Liver Cancer Surgery in Fort Lauderdale, Florida

Essentially, there are two ways to cure liver cancer. The most commonly used liver cancer treatment options are:

  • Surgical resection: This liver cancer surgery removes the tumor from the organ by cutting the liver. The patient receives the best outcome if the complete cancer is removed from the organ.
  • Liver transplant: This type of liver cancer treatment is the best option when it’s available. It’s used when cancer has spread over a large portion of the organ or when the tumor’s location doesn’t allow it to be removed.

In certain cases, a liver cancer doctor can suggest other forms of treatment. For example, smaller liver cancers are often treated with ablation or radiation instead of the mentioned liver cancer surgery options.

Partial Hepatectomy

Partial hepatectomy is a liver cancer surgery that removes a part of the organ. Since the procedure removes a part of the liver, the patient must be in good health to be approved for surgery. Usually, that means having a single tumor that hasn’t grown into blood vessels.

Firstly, the liver cancer doctor performs imaging tests to determine if cancer can be removed entirely. With the help of CT and MRI with angiography, a specialist can have a better idea of the size and the danger of the tumor. Still, sometimes the doctor discovers the tumor is too large to operate on during the surgery.

Risks and Possible Side Effects

Considering how delicate liver cancer surgery is, you should only leave it in the hands of skilled and experienced surgeons. The liver cancer doctor must try to completely remove the tumor while leaving the patient with enough liver to function.

Still, there are potential risks you should keep in mind:

  • Infection
  • Bleeding
  • Anesthesia complications
  • Pneumonia
  • Blood clots
  • Liver cancer

Liver Transplant

When it’s possible, a transplant is the best liver cancer treatment option. After this surgery, the new liver will function properly, and the risk of a new cancer appearing is significantly reduced.

There are many occasions when a transplant is a right choice. Still, most commonly, a liver cancer doctor will decide on a transplant for patients with one or multiple smaller tumors.

Unfortunately, not all patients get the healthy organ their body requires because not enough livers are donated.

Risks and Possible Side Effects

Just like any other liver cancer surgery, transplants have potential side effects. The ones mentioned below you should know about:

  • Infection
  • Bleeding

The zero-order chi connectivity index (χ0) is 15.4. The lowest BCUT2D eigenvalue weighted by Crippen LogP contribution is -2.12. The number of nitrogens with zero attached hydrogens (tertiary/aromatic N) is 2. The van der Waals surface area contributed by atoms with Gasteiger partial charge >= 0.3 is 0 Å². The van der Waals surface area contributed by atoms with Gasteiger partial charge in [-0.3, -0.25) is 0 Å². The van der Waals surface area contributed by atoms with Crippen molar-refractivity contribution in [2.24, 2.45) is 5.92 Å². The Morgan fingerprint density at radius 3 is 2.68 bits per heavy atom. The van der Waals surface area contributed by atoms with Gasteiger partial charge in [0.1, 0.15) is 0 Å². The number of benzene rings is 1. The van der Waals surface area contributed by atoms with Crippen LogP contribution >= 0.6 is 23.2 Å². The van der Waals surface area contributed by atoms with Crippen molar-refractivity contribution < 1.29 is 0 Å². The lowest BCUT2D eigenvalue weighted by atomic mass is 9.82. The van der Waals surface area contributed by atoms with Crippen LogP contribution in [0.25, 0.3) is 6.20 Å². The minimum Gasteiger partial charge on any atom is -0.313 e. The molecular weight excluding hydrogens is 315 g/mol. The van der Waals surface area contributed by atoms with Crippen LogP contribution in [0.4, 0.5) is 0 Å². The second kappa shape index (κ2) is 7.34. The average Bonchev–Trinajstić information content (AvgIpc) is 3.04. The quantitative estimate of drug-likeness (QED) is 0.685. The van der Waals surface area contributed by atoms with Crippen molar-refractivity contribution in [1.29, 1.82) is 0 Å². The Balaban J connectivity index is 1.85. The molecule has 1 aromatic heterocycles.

• Anesthesia complications
  • Blood clots
  • New liver rejection

Liver tumor

Both benign and malignant tumors are abnormal masses that can form in the liver. This occurs when cells begin to reproduce at an increased rate.

What Are Cancerous Liver Tumors?

Most cancerous liver tumors come into the organ by spreading from the original source of cancer. When this happens, the patient goes through metastatic liver cancer.

If a patient is diagnosed with metastatic cancer, their liver tumor treatment will be determined based on multiple factors. Those include:

  • Age
  • Health
  • Medical history
  • Extent of disease
  • Expectations
  • Preference
  • Medicine, procedure, and therapy tolerance

In other cases, a tumor can originate in the liver, causing primary liver cancer(hepatoma).

In the case of hepatoma, the patient’s liver tumor treatment may include:

  • Chemotherapy
  • Surgery
  • Liver transplant
  • Radiation therapy

What Are Noncancerous Liver Tumors?

Benign liver tumors are quite common, and since they don’t produce symptoms, most patients find out through an ultrasound, CT, or MRI. There are multiple types of noncancerous liver tumors, including:

  • Hemangioma: Hemangioma is a mass of abnormal blood vessels which doesn’t require liver tumor treatment.
  • Hepatocellular adenoma: Hepatocellular adenoma tumors often remain undetected. This type of tumor is often linked to the use of certain drugs and rarely develops into cancer.

Liver Cyst

Fluid-filled sacs that appear on a liver scan are called liver cysts. Nearly none grow too large to cause symptoms, and almost all liver cysts are benign.

Are Liver Cysts Common?

There are multiple liver cyst treatment options out there. Doctors mostly rely on monitoring the situation, but certain cases require medication or liver cyst surgery.

Benign cysts are the most common among all types of liver cysts. It is estimated that about 15% of Americans have liver cysts. Mostly, the affected patients are 30 to 70 years old, but only about 10% develop noticeable symptoms.

Rarely do liver cysts can become precancerous or develop into cancer. Roughly between 1% and 5% of all liver cysts turn precancerous. And, 30% of those develop into cancerous cysts that require surgery.

Liver Cyst Treatment

In most cases, liver cysts don’t need to be treated. Doctors will decide on a liver cyst surgery in certain situations when the cyst has grown over four centimeters across.

These are some of the most common liver cyst treatment options:

  • Cyst fenestration: This liver cyst surgery removes the wall of the cyst.
  • Liver cyst surgery: Surgery is used when the removal of cysts is necessary.
  • Percutaneous aspiration: This procedure is used to drain the cyst of fluids. It is performed with CT imaging and needles.
  • Transarterial embolization (TACE): This complicated procedure works by providing the liver with cancer medicine and stopping it from living the cancer-infected organ.
  • Transplantation: A transplant is the used solution when the patient’s liver doesn’t respond to medication or can’t be subject to surgery.

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